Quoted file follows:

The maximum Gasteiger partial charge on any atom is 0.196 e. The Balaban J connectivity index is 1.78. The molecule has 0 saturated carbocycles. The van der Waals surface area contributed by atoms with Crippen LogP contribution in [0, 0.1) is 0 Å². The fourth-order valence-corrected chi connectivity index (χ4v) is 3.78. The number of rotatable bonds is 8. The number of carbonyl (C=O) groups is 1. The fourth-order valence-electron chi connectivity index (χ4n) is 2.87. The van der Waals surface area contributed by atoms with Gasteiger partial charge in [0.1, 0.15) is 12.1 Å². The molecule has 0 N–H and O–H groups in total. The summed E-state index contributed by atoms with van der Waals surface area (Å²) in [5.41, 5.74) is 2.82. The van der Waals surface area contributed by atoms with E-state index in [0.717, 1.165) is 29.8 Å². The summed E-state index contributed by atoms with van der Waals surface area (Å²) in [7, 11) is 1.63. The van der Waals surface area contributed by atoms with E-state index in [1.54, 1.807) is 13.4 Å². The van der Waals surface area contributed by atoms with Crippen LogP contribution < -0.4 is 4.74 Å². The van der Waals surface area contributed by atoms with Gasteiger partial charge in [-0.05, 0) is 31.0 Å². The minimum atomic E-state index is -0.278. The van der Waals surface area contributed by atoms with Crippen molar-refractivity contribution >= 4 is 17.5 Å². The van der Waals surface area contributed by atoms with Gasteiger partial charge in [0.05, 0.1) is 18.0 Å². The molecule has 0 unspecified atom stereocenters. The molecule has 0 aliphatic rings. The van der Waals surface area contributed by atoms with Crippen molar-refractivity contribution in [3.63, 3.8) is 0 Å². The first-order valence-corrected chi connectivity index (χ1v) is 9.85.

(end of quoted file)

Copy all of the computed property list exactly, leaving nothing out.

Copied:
The maximum Gasteiger partial charge on any atom is 0.196 e. The Balaban J connectivity index is 1.78. The molecule has 0 saturated carbocycles. The van der Waals surface area contributed by atoms with Crippen LogP contribution in [0, 0.1) is 0 Å². The fourth-order valence-corrected chi connectivity index (χ4v) is 3.78. The number of rotatable bonds is 8. The number of carbonyl (C=O) groups is 1. The fourth-order valence-electron chi connectivity index (χ4n) is 2.87. The van der Waals surface area contributed by atoms with Gasteiger partial charge in [0.1, 0.15) is 12.1 Å². The molecule has 0 N–H and O–H groups in total. The summed E-state index contributed by atoms with van der Waals surface area (Å²) in [5.41, 5.74) is 2.82. The van der Waals surface area contributed by atoms with E-state index in [0.717, 1.165) is 29.8 Å². The summed E-state index contributed by atoms with van der Waals surface area (Å²) in [7, 11) is 1.63. The van der Waals surface area contributed by atoms with E-state index in [1.54, 1.807) is 13.4 Å². The van der Waals surface area contributed by atoms with Crippen LogP contribution < -0.4 is 4.74 Å². The van der Waals surface area contributed by atoms with Gasteiger partial charge in [-0.05, 0) is 31.0 Å². The minimum atomic E-state index is -0.278. The van der Waals surface area contributed by atoms with Crippen molar-refractivity contribution >= 4 is 17.5 Å². The van der Waals surface area contributed by atoms with Gasteiger partial charge in [0.05, 0.1) is 18.0 Å². The molecule has 0 unspecified atom stereocenters. The molecule has 0 aliphatic rings. The van der Waals surface area contributed by atoms with Crippen molar-refractivity contribution in [3.63, 3.8) is 0 Å². The first-order valence-corrected chi connectivity index (χ1v) is 9.85.